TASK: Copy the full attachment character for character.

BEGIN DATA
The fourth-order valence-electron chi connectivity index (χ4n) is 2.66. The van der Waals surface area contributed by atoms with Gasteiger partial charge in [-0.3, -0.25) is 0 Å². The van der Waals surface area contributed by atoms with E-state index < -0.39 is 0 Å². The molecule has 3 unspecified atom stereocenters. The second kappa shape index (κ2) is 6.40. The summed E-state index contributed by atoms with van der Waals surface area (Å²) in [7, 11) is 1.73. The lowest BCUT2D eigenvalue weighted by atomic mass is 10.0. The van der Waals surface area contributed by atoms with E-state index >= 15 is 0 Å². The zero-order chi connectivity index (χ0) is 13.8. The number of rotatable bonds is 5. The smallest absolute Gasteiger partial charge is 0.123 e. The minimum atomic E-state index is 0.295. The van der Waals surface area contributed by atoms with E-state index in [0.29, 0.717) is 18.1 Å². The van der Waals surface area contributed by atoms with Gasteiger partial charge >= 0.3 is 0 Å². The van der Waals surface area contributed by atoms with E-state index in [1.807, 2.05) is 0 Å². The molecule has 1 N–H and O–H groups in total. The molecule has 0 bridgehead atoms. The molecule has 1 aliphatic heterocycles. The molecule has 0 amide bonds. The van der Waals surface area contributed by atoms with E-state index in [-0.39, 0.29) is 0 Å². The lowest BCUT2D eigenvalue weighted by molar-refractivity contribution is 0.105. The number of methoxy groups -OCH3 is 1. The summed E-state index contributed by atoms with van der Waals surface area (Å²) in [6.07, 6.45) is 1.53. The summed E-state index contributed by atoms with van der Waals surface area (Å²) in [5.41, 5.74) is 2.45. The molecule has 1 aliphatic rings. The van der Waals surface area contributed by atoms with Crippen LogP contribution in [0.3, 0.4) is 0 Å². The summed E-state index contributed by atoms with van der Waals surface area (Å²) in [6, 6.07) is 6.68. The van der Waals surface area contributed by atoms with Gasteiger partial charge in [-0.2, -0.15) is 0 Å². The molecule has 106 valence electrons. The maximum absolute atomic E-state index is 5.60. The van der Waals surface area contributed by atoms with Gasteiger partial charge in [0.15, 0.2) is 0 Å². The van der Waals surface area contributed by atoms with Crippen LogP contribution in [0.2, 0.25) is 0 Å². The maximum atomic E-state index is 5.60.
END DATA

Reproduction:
The fourth-order valence-electron chi connectivity index (χ4n) is 2.66. The van der Waals surface area contributed by atoms with Gasteiger partial charge in [-0.3, -0.25) is 0 Å². The van der Waals surface area contributed by atoms with E-state index < -0.39 is 0 Å². The molecule has 3 unspecified atom stereocenters. The second kappa shape index (κ2) is 6.40. The summed E-state index contributed by atoms with van der Waals surface area (Å²) in [7, 11) is 1.73. The lowest BCUT2D eigenvalue weighted by atomic mass is 10.0. The van der Waals surface area contributed by atoms with E-state index >= 15 is 0 Å². The zero-order chi connectivity index (χ0) is 13.8. The number of rotatable bonds is 5. The smallest absolute Gasteiger partial charge is 0.123 e. The minimum atomic E-state index is 0.295. The van der Waals surface area contributed by atoms with E-state index in [0.29, 0.717) is 18.1 Å². The van der Waals surface area contributed by atoms with Gasteiger partial charge >= 0.3 is 0 Å². The van der Waals surface area contributed by atoms with E-state index in [1.807, 2.05) is 0 Å². The molecule has 1 N–H and O–H groups in total. The molecule has 0 bridgehead atoms. The molecule has 1 aliphatic heterocycles. The molecule has 0 amide bonds. The van der Waals surface area contributed by atoms with E-state index in [-0.39, 0.29) is 0 Å². The lowest BCUT2D eigenvalue weighted by molar-refractivity contribution is 0.105. The number of methoxy groups -OCH3 is 1. The summed E-state index contributed by atoms with van der Waals surface area (Å²) in [6.07, 6.45) is 1.53. The summed E-state index contributed by atoms with van der Waals surface area (Å²) in [5.41, 5.74) is 2.45. The molecule has 1 aliphatic rings. The van der Waals surface area contributed by atoms with Crippen LogP contribution in [0.3, 0.4) is 0 Å². The summed E-state index contributed by atoms with van der Waals surface area (Å²) in [6, 6.07) is 6.68. The van der Waals surface area contributed by atoms with Gasteiger partial charge in [-0.2, -0.15) is 0 Å². The molecule has 106 valence electrons. The maximum absolute atomic E-state index is 5.60. The van der Waals surface area contributed by atoms with Gasteiger partial charge in [0.15, 0.2) is 0 Å². The van der Waals surface area contributed by atoms with Crippen LogP contribution in [0.2, 0.25) is 0 Å². The maximum atomic E-state index is 5.60.